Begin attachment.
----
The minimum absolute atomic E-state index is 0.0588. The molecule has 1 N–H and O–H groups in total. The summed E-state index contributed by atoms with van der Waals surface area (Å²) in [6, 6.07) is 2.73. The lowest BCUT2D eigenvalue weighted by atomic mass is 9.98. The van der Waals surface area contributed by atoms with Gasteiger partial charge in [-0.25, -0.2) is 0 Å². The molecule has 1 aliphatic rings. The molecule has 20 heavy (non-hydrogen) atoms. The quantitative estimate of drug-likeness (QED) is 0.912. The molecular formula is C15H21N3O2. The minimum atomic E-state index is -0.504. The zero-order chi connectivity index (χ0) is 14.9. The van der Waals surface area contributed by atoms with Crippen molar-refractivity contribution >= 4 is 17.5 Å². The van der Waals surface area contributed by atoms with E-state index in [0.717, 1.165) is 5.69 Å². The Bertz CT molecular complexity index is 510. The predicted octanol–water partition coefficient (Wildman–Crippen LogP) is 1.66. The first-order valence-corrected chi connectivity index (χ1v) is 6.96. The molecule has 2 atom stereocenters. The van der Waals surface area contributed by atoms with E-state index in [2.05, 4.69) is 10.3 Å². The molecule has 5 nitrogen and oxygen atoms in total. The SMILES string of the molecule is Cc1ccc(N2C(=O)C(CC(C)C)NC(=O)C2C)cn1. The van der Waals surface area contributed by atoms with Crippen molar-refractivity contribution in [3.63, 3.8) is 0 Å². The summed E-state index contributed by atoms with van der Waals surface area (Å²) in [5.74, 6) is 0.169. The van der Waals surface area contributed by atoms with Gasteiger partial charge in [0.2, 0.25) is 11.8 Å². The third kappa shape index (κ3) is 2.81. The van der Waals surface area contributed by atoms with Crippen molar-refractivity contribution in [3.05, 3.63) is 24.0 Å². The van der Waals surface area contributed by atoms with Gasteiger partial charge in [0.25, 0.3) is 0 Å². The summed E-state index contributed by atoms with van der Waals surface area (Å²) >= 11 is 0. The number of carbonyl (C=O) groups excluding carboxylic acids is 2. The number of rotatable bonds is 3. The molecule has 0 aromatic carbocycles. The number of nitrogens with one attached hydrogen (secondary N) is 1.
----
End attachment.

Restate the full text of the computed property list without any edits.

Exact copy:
The minimum absolute atomic E-state index is 0.0588. The molecule has 1 N–H and O–H groups in total. The summed E-state index contributed by atoms with van der Waals surface area (Å²) in [6, 6.07) is 2.73. The lowest BCUT2D eigenvalue weighted by atomic mass is 9.98. The van der Waals surface area contributed by atoms with Gasteiger partial charge in [-0.25, -0.2) is 0 Å². The molecule has 1 aliphatic rings. The molecule has 20 heavy (non-hydrogen) atoms. The quantitative estimate of drug-likeness (QED) is 0.912. The molecular formula is C15H21N3O2. The minimum atomic E-state index is -0.504. The zero-order chi connectivity index (χ0) is 14.9. The van der Waals surface area contributed by atoms with Crippen molar-refractivity contribution >= 4 is 17.5 Å². The van der Waals surface area contributed by atoms with E-state index in [0.717, 1.165) is 5.69 Å². The Bertz CT molecular complexity index is 510. The predicted octanol–water partition coefficient (Wildman–Crippen LogP) is 1.66. The first-order valence-corrected chi connectivity index (χ1v) is 6.96. The molecule has 2 atom stereocenters. The van der Waals surface area contributed by atoms with E-state index in [2.05, 4.69) is 10.3 Å². The molecule has 5 nitrogen and oxygen atoms in total. The SMILES string of the molecule is Cc1ccc(N2C(=O)C(CC(C)C)NC(=O)C2C)cn1. The van der Waals surface area contributed by atoms with Crippen molar-refractivity contribution in [3.63, 3.8) is 0 Å². The summed E-state index contributed by atoms with van der Waals surface area (Å²) in [5.74, 6) is 0.169. The van der Waals surface area contributed by atoms with Gasteiger partial charge in [0.2, 0.25) is 11.8 Å². The third kappa shape index (κ3) is 2.81. The van der Waals surface area contributed by atoms with Crippen molar-refractivity contribution in [3.05, 3.63) is 24.0 Å². The van der Waals surface area contributed by atoms with Gasteiger partial charge in [0.25, 0.3) is 0 Å². The summed E-state index contributed by atoms with van der Waals surface area (Å²) >= 11 is 0. The number of carbonyl (C=O) groups excluding carboxylic acids is 2. The number of rotatable bonds is 3. The molecule has 0 aromatic carbocycles. The number of nitrogens with one attached hydrogen (secondary N) is 1.